We're a sparkling clean republic.

The other day, however, we were a total Failed State.

I did the dishes in the morning, as is unfortunately my executive privilege. But by lunch time the schedule was askew. The missionaries were coming over for lunch so I decided to do more than melt cheese on bread and cut up a cucumber and an apple. Consequently, I didn't start a load of laundry.

The missionaries came late, so Half-O had already gone to sleep (her No-Nap Resolution vetoed), and she woke up not long after they left.

I needed to do a load of laundry that day and figured that since we also needed to go to the grocery store, I could quickly put the clothes in the washer, turn on the water heater while the clothes washed, and then turn it off (along with all other appliances), throw the clothes into the dryer and head off to the store while they dried in darkness.

Oh, the negligence; Oh, the natural law.

While Half-O and I played in the other room, I heard some extra loud water sloshing, and it dawned on me: "It's the dishes, stupid!"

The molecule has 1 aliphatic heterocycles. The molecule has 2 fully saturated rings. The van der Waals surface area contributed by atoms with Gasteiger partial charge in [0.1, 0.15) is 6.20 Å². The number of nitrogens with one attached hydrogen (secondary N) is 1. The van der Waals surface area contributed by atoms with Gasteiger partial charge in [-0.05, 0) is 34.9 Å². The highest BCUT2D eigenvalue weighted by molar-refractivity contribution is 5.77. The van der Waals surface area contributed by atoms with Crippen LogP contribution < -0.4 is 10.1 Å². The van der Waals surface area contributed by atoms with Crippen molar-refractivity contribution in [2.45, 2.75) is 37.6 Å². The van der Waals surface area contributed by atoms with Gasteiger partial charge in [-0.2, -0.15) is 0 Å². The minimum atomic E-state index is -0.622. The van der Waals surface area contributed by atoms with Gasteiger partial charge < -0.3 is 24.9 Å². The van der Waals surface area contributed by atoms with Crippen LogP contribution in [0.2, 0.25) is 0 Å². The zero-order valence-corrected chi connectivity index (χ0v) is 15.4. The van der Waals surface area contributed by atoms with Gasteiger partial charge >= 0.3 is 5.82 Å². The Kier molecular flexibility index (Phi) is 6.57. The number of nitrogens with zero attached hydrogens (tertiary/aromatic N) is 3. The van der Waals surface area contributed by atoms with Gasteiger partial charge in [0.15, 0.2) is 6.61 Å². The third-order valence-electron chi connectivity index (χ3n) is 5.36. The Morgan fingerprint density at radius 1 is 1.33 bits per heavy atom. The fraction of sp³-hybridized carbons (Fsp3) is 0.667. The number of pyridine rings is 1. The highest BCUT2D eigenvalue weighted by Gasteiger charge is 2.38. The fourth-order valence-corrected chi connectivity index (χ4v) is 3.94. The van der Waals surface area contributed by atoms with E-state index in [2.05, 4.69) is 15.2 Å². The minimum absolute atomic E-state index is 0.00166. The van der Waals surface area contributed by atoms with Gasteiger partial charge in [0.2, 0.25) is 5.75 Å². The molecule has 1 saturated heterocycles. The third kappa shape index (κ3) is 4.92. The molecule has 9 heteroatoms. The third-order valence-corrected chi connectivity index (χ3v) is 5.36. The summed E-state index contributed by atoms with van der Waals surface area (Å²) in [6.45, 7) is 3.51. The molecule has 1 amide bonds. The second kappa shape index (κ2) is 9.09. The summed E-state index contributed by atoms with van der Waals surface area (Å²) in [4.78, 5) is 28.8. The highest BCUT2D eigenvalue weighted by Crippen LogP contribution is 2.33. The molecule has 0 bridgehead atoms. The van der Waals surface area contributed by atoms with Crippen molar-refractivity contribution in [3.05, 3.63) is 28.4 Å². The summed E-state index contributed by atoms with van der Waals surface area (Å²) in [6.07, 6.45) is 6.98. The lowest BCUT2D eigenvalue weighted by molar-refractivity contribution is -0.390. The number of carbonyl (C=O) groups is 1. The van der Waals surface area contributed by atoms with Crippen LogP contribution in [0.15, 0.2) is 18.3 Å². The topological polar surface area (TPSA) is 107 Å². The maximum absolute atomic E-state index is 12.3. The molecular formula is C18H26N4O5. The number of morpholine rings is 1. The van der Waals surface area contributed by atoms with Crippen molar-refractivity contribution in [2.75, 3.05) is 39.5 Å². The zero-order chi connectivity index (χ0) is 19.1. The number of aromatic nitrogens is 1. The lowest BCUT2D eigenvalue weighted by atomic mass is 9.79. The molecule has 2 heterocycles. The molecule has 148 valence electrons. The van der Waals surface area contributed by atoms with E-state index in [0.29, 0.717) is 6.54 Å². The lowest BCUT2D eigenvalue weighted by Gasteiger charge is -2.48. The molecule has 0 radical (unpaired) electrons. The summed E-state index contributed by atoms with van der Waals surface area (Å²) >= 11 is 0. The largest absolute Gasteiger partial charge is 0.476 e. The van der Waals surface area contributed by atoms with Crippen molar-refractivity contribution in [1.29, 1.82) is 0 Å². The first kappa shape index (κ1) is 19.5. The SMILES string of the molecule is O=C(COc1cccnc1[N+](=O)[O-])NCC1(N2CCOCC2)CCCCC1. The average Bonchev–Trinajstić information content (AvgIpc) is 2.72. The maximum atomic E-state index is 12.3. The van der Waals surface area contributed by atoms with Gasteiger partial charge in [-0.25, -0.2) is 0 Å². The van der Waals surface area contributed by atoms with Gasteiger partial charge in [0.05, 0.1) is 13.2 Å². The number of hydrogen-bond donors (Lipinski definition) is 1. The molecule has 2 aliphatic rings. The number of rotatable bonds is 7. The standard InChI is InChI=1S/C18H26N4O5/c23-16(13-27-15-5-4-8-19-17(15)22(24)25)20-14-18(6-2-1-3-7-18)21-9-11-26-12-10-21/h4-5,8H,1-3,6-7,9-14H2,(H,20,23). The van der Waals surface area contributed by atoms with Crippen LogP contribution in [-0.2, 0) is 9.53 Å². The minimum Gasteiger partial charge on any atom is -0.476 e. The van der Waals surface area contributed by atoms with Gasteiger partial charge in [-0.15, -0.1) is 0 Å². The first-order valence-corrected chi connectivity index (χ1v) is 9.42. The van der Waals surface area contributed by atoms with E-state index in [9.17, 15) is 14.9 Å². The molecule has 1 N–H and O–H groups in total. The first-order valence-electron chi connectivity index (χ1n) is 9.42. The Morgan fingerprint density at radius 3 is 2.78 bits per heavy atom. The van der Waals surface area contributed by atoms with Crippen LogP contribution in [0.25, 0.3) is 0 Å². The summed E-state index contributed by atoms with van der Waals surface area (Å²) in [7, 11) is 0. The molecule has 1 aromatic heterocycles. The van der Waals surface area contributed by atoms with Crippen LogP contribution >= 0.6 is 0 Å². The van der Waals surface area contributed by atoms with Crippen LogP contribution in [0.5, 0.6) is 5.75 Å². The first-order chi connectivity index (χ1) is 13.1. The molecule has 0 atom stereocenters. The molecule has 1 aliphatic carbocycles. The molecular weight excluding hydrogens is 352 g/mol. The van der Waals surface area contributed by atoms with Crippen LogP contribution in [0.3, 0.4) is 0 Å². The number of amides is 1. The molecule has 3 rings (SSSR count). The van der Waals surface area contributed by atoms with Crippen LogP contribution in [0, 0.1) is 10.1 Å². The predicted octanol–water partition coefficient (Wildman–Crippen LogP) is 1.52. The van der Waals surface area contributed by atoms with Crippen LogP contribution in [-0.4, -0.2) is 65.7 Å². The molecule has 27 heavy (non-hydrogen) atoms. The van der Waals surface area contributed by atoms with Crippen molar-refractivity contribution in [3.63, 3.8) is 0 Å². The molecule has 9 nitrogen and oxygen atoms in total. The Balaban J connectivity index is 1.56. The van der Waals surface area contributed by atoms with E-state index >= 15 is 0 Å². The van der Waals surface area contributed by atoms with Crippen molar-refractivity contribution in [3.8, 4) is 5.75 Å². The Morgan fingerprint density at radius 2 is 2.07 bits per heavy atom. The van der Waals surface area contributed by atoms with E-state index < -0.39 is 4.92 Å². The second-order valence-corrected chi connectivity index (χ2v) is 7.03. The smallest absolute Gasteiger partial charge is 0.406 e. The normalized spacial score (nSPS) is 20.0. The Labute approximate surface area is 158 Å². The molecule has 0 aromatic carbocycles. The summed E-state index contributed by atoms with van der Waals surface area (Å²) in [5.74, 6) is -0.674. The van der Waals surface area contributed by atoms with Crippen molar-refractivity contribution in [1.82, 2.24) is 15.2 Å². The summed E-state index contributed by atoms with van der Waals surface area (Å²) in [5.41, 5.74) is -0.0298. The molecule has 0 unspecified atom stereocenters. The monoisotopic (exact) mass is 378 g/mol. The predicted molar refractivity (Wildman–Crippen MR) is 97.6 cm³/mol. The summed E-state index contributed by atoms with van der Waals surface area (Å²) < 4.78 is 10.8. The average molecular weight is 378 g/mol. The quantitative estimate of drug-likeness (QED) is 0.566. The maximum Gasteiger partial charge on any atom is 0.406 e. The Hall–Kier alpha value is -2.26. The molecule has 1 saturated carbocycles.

I ran into the flooded kitchen and grabbed all the dirty special-missionary-lunch-dishes and dumped them in the dish rack (at least I had managed to put the clean ones away), and fished out the strainer and food pieces so the water would drain. My shirt was soaked, and my pants had begun the long process of sopping up the water on the floor.

I've been a registered democrat since the age of 18, but now I really felt like a jackass.

Though I am super grateful for the dryer since presently Lima is the land the sun plumb forgot - and, in that vein, I am grateful for the washer too - and to be clear, I'm grateful for the hot water heater so we don't have to use one of those contraptions that hooks onto the shower head and electrocutes you - but seriously, for someone who hates housework, is it a good strategy to put me in the house with all the amendments and addenda?

Blast that vast shoestring conspiracy!

Sorry - it's late, and apparently I can only recall political quotes from the 1990s.

Good night and good luck!

9 comments:

Lisa said...

That was awesome.

Anne said...